In 1937, F. Scott Fitzgerald was a troubled, uncertain man whose literary success was long over. In poor health, with his wife consigned to a mental asylum and his finances in ruins, he struggled to make a new start as a screenwriter in Hollywood. By December 1940, he would be dead of a heart attack.
“He’d come west not just for the money but to redeem his previous failures here.”
A narrative pulling at your heartstrings as we join Fitz in a ‘do-over’ of sorts. Financially depleted, burdened and obligated to Zelda and her mental instability we see Fitz’s faults and dotted line of vulnerability or self depreciation. It’s obvious the passionate, turbulent couple is over, they live in the past as they stumble and become strangers in the present as they fear and mutely inwardly predict their nonexistent future as a coupling. The connection keeping them tethered, their daughter Scottie, causality and certainty.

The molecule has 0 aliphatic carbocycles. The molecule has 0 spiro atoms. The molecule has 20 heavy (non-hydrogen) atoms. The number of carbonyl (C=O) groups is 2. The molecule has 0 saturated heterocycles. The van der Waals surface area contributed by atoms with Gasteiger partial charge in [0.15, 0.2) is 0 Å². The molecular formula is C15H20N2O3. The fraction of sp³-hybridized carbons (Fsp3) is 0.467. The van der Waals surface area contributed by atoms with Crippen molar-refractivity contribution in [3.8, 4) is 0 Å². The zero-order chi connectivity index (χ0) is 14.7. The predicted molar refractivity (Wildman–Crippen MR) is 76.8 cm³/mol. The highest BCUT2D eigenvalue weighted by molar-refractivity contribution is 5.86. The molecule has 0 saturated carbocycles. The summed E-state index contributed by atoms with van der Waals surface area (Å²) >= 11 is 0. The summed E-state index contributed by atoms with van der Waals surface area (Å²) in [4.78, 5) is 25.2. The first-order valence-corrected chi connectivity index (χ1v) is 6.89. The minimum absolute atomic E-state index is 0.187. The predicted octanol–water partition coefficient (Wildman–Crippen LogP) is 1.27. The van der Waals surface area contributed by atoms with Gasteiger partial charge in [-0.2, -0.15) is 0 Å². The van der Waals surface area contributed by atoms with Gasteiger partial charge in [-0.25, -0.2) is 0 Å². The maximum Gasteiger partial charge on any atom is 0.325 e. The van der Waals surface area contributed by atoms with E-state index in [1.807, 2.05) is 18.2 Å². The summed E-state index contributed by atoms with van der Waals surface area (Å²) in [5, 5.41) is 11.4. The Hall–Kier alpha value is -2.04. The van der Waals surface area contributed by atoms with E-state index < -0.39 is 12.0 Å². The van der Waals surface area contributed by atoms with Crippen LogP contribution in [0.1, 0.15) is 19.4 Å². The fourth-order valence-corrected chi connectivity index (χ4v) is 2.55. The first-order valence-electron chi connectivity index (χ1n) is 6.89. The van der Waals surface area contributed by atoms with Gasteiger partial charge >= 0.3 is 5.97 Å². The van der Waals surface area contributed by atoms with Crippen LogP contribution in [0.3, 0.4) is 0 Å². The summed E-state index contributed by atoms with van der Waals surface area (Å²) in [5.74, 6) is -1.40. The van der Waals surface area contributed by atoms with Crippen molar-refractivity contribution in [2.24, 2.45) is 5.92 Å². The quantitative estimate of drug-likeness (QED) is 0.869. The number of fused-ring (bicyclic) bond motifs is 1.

“Zelda had been well then, one of her last good summers back when they still made plans.”
Another rocky romance blossoms as Fitz falls for Graham serving as both his weakness and strength. He attempts to redeem himself with short terms results, only to become a dog chasing his tail. His mistress – alcoholism, as his many attempts sobering lead right back to drink. Sad depiction of the fall of a talented man, never able to regain his status and grip as before. Plagued with issues you become curious if he ever stood a chance.
Beautifully written and well researched. Amazing as the world is still captivated equally by this writer and stormy couple. Wonderful fictional effort, Fitzgerald’s spirit is felt with the turn of each sad page.
Hardcover, 304 pages
Expected publication: January 13th 2015 by Viking Adult